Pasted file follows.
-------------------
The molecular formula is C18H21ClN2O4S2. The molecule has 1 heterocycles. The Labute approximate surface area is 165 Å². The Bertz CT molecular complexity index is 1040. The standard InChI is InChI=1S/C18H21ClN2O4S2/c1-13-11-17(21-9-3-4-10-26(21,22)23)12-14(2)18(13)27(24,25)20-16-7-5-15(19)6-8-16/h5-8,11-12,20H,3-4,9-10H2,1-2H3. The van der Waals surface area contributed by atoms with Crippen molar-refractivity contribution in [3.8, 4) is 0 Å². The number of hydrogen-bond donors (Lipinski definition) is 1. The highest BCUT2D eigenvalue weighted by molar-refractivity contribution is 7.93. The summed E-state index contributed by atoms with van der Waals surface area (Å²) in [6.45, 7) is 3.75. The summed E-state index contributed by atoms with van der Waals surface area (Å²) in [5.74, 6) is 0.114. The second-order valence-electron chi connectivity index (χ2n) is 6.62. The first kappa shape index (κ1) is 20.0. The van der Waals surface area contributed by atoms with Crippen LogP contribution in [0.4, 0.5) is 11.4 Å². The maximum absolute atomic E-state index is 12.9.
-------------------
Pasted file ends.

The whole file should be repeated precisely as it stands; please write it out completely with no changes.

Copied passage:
The molecular formula is C18H21ClN2O4S2. The molecule has 1 heterocycles. The Labute approximate surface area is 165 Å². The Bertz CT molecular complexity index is 1040. The standard InChI is InChI=1S/C18H21ClN2O4S2/c1-13-11-17(21-9-3-4-10-26(21,22)23)12-14(2)18(13)27(24,25)20-16-7-5-15(19)6-8-16/h5-8,11-12,20H,3-4,9-10H2,1-2H3. The van der Waals surface area contributed by atoms with Crippen molar-refractivity contribution in [3.8, 4) is 0 Å². The number of hydrogen-bond donors (Lipinski definition) is 1. The highest BCUT2D eigenvalue weighted by molar-refractivity contribution is 7.93. The summed E-state index contributed by atoms with van der Waals surface area (Å²) in [6.45, 7) is 3.75. The summed E-state index contributed by atoms with van der Waals surface area (Å²) in [5.74, 6) is 0.114. The second-order valence-electron chi connectivity index (χ2n) is 6.62. The first kappa shape index (κ1) is 20.0. The van der Waals surface area contributed by atoms with Crippen LogP contribution in [0.4, 0.5) is 11.4 Å². The maximum absolute atomic E-state index is 12.9.